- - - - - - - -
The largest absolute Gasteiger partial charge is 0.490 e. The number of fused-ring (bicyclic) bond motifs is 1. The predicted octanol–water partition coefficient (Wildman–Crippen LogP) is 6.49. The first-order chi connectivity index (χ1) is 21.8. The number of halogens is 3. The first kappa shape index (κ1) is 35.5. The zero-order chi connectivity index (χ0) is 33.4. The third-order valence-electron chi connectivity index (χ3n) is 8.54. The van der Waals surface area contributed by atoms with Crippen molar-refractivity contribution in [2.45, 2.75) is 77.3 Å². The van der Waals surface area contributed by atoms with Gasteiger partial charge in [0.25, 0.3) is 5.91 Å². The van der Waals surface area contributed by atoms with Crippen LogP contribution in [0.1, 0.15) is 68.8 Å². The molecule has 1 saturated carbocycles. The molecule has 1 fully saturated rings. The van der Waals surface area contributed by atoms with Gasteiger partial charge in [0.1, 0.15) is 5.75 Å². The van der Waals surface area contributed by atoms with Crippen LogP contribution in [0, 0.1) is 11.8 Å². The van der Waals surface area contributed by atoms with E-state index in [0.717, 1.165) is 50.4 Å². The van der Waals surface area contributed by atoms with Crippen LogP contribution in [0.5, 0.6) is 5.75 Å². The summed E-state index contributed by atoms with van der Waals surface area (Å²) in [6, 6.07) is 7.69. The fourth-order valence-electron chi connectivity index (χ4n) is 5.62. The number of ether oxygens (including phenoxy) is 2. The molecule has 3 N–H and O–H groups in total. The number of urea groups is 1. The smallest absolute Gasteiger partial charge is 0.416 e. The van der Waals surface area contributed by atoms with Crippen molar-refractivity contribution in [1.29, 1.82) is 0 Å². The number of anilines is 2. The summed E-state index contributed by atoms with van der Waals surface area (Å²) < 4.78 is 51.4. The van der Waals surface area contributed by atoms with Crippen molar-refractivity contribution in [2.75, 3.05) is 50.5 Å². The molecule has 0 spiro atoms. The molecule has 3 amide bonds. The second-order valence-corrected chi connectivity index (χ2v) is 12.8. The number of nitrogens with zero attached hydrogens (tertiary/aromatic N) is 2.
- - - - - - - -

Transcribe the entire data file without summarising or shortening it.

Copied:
The largest absolute Gasteiger partial charge is 0.490 e. The number of fused-ring (bicyclic) bond motifs is 1. The predicted octanol–water partition coefficient (Wildman–Crippen LogP) is 6.49. The first-order chi connectivity index (χ1) is 21.8. The number of halogens is 3. The first kappa shape index (κ1) is 35.5. The zero-order chi connectivity index (χ0) is 33.4. The third-order valence-electron chi connectivity index (χ3n) is 8.54. The van der Waals surface area contributed by atoms with Crippen molar-refractivity contribution in [2.45, 2.75) is 77.3 Å². The van der Waals surface area contributed by atoms with Gasteiger partial charge in [0.25, 0.3) is 5.91 Å². The van der Waals surface area contributed by atoms with Crippen LogP contribution in [0.1, 0.15) is 68.8 Å². The molecule has 1 saturated carbocycles. The molecule has 1 fully saturated rings. The van der Waals surface area contributed by atoms with Gasteiger partial charge in [0.1, 0.15) is 5.75 Å². The van der Waals surface area contributed by atoms with Crippen LogP contribution in [0, 0.1) is 11.8 Å². The van der Waals surface area contributed by atoms with E-state index in [0.717, 1.165) is 50.4 Å². The van der Waals surface area contributed by atoms with Crippen LogP contribution in [0.5, 0.6) is 5.75 Å². The summed E-state index contributed by atoms with van der Waals surface area (Å²) in [6, 6.07) is 7.69. The fourth-order valence-electron chi connectivity index (χ4n) is 5.62. The number of ether oxygens (including phenoxy) is 2. The molecule has 3 N–H and O–H groups in total. The number of urea groups is 1. The smallest absolute Gasteiger partial charge is 0.416 e. The van der Waals surface area contributed by atoms with Crippen molar-refractivity contribution in [1.29, 1.82) is 0 Å². The number of anilines is 2. The summed E-state index contributed by atoms with van der Waals surface area (Å²) < 4.78 is 51.4. The van der Waals surface area contributed by atoms with Crippen molar-refractivity contribution in [2.75, 3.05) is 50.5 Å². The molecule has 0 spiro atoms. The molecule has 3 amide bonds. The second-order valence-corrected chi connectivity index (χ2v) is 12.8. The number of nitrogens with zero attached hydrogens (tertiary/aromatic N) is 2.